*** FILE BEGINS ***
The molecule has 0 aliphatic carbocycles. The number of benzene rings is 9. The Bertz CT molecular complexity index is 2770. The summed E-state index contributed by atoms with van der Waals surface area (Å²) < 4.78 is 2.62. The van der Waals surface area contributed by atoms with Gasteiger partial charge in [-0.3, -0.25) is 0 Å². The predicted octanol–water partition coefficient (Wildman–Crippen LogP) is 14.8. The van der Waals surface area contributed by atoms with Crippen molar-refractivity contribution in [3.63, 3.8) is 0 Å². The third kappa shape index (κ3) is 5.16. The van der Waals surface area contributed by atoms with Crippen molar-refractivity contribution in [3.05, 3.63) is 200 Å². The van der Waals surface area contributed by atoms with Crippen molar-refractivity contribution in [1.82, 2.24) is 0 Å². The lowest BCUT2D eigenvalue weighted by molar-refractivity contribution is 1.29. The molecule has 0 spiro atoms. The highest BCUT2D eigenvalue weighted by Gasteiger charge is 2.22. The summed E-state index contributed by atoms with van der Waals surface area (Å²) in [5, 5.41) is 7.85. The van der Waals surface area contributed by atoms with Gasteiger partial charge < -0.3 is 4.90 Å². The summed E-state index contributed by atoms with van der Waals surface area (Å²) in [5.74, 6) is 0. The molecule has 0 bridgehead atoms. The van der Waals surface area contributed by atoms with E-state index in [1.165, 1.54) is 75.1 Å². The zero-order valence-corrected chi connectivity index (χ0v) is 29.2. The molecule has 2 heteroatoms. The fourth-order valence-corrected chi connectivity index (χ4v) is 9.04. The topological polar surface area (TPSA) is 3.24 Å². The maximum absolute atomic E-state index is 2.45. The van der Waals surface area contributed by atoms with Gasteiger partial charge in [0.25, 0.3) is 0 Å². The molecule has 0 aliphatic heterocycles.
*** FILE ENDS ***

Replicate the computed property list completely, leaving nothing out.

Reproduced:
The molecule has 0 aliphatic carbocycles. The number of benzene rings is 9. The Bertz CT molecular complexity index is 2770. The summed E-state index contributed by atoms with van der Waals surface area (Å²) < 4.78 is 2.62. The van der Waals surface area contributed by atoms with Gasteiger partial charge in [-0.3, -0.25) is 0 Å². The predicted octanol–water partition coefficient (Wildman–Crippen LogP) is 14.8. The van der Waals surface area contributed by atoms with Crippen molar-refractivity contribution in [3.63, 3.8) is 0 Å². The third kappa shape index (κ3) is 5.16. The van der Waals surface area contributed by atoms with Crippen molar-refractivity contribution in [3.05, 3.63) is 200 Å². The van der Waals surface area contributed by atoms with Crippen molar-refractivity contribution in [1.82, 2.24) is 0 Å². The lowest BCUT2D eigenvalue weighted by molar-refractivity contribution is 1.29. The molecule has 0 spiro atoms. The highest BCUT2D eigenvalue weighted by Gasteiger charge is 2.22. The summed E-state index contributed by atoms with van der Waals surface area (Å²) in [5, 5.41) is 7.85. The van der Waals surface area contributed by atoms with Gasteiger partial charge < -0.3 is 4.90 Å². The summed E-state index contributed by atoms with van der Waals surface area (Å²) in [5.74, 6) is 0. The molecule has 0 bridgehead atoms. The van der Waals surface area contributed by atoms with E-state index in [1.165, 1.54) is 75.1 Å². The zero-order valence-corrected chi connectivity index (χ0v) is 29.2. The molecule has 2 heteroatoms. The fourth-order valence-corrected chi connectivity index (χ4v) is 9.04. The topological polar surface area (TPSA) is 3.24 Å². The maximum absolute atomic E-state index is 2.45. The van der Waals surface area contributed by atoms with Gasteiger partial charge in [0.25, 0.3) is 0 Å². The molecule has 0 aliphatic heterocycles.